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Old 24th Nov 2013, 8:44 pm   #21
Philips210
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Default Re: The PL81 TV line output valve.

That's a strange looking valve John.
The base seems to be odd as well since the Philips/Mullard numbering system would suggest it should have a B9A base when there's an 8 in the first part of the valve number.

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Symon.
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Old 24th Nov 2013, 10:08 pm   #22
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Default Re: The PL81 TV line output valve.

Quote:
Originally Posted by FERNSEH View Post
The really interesting line output valve is the PL500. This valve was I'm certain was developed by Philips. This valve employs what was described by Mullard as the cavitrap" construction. A Philips name for the beam forming technique perhaps.

From the radiomuseum: http://radiomuseum.org/tubes/tube_pl500.html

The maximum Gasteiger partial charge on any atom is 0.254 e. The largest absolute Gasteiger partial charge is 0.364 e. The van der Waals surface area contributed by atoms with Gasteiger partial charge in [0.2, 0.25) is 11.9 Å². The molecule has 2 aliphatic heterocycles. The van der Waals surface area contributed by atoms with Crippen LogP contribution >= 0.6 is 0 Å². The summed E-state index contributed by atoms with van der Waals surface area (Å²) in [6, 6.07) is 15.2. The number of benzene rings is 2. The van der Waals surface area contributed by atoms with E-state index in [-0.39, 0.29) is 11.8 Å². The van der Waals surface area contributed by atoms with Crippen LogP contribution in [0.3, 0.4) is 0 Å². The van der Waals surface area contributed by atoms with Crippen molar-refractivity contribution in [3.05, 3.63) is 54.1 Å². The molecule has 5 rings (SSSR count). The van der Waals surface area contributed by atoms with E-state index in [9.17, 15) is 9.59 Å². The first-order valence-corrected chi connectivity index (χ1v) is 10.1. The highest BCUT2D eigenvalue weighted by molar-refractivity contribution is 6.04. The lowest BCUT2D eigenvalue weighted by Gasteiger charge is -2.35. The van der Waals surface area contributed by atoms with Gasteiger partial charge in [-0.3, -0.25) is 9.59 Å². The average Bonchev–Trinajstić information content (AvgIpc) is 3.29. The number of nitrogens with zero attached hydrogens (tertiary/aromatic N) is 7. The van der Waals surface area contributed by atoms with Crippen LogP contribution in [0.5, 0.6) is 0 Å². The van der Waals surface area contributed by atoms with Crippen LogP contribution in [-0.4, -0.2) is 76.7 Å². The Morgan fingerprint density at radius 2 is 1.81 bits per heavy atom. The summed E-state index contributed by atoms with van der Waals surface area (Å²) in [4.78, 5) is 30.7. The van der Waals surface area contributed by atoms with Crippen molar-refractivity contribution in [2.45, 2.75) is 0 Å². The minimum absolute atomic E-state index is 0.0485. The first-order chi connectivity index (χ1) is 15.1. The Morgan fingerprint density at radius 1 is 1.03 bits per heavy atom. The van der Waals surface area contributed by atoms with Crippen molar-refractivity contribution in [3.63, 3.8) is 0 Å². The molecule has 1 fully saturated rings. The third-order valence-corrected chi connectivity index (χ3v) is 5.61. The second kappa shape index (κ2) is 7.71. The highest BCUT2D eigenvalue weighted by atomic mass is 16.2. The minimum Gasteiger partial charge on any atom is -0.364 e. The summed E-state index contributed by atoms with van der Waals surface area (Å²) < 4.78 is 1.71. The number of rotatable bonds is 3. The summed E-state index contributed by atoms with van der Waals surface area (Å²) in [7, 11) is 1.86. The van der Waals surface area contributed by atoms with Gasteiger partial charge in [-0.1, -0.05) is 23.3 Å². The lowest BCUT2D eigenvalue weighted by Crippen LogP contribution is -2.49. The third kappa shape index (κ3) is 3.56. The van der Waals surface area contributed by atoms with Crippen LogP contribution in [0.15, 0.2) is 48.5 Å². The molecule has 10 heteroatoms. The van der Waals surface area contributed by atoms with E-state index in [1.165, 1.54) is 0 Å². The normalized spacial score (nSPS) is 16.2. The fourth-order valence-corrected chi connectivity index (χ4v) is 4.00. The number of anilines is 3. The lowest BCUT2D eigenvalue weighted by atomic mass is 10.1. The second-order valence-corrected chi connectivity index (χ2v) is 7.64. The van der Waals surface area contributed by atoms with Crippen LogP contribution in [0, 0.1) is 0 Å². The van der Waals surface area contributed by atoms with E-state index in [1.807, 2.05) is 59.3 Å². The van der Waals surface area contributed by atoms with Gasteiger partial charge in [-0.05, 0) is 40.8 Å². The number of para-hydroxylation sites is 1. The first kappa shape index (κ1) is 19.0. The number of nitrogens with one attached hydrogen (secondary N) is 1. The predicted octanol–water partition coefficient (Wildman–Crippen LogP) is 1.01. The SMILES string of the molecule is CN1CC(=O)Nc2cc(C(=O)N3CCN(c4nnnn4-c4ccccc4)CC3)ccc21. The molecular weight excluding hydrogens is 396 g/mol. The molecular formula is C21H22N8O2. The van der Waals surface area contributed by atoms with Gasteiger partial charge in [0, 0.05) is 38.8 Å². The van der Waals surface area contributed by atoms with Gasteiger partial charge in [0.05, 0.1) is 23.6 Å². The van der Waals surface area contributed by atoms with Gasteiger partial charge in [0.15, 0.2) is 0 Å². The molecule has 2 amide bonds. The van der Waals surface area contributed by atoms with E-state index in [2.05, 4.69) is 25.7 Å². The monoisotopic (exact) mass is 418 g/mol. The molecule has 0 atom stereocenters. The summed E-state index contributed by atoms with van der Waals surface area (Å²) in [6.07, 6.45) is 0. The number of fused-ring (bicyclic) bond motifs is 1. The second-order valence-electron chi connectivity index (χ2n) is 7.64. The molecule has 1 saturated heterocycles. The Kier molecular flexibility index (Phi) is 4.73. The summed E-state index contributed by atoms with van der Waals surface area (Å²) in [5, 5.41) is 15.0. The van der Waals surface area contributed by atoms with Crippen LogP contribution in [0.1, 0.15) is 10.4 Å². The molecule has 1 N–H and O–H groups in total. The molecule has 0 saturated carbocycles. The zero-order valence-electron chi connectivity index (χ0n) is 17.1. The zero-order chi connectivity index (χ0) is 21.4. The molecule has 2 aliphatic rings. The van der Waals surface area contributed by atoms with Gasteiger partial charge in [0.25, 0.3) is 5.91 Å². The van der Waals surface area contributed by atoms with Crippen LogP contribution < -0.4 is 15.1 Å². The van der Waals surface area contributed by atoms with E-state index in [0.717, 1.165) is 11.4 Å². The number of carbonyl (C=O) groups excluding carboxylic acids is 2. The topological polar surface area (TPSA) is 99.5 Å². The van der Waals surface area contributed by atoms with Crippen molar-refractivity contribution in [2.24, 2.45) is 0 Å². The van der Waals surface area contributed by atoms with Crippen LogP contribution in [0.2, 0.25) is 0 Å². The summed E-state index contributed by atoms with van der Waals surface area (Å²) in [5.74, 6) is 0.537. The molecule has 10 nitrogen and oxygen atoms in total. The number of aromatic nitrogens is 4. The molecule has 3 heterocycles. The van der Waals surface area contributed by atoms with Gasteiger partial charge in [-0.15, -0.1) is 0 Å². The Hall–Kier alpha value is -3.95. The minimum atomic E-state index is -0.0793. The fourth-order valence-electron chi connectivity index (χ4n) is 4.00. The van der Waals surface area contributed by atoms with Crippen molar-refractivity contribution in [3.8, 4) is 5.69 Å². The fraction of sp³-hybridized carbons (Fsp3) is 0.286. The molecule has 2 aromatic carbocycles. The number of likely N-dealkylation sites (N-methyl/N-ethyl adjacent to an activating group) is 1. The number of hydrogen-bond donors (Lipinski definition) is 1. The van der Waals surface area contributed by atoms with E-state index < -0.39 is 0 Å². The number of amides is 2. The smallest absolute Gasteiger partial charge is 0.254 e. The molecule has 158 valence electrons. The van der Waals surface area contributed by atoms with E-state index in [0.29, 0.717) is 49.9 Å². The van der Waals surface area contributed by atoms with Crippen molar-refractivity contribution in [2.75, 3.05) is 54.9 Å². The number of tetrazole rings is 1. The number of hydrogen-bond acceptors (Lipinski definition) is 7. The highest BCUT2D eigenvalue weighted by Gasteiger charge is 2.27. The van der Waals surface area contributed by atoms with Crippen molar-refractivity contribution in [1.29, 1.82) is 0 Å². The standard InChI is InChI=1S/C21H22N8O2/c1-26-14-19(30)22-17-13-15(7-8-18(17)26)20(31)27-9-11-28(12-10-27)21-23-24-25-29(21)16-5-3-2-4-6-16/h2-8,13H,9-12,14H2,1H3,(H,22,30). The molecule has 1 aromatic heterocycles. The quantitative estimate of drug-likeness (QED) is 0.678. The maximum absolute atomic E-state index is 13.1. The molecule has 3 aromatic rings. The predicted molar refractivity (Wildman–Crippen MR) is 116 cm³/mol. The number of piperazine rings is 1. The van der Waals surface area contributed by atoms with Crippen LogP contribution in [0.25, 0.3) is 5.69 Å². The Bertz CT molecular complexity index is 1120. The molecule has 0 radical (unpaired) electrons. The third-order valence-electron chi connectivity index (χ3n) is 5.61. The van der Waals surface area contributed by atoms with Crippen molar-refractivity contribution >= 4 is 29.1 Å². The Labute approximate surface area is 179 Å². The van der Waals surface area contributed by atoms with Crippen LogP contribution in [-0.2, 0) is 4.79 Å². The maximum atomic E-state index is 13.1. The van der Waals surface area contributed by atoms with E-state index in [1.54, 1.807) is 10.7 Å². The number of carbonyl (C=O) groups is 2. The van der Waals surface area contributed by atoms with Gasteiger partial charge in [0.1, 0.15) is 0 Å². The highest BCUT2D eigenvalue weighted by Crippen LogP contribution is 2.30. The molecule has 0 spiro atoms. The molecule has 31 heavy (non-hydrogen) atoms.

There is a description of the cavitrap PL500 but it is auf Deutch.
As best I can work out from the rmorg site and links, the “cavitrap” construction used the cavity or chamber anode form that reduced secondary emission. One may suppose that the “cavitrap” name referred to the fact that the secondary electrons were trapped in the anode cavities. Also, the irregular anode surfaces helped to reduce Barkhausen oscillation. The use of a small positive bias on the beam confining plates to suppress Barkhausen oscillation seems to have been a later development; for example in American practice it shows up on the 6JB6 but not on the 6DQ6.

Quote:
Originally Posted by kalee20 View Post
I have seen two specimens of this amplifier, too.

If I recall correctly, the PL81 and the EL81 are identical apart from the heater.

It is a curious valve line-up as I'm sure that beefy output valves were in the Mullard/Philips line-up at that time - EL34 etc. so why use multiple EL81's when single quantities of these would do?
The EL81/PL81 predated both the EL84 and EL34, although EL37 was earlier. I suppose though that the efficiency of push-pull Class B might have been attractive for such applications as PA amplifiers. And the low anode voltage would have favoured the PL81 for DC-AC equipment, although the contemporary PL82 would have fitted there as well. Or maybe it was simply the case that Philips did it simply because it could.

Cheers,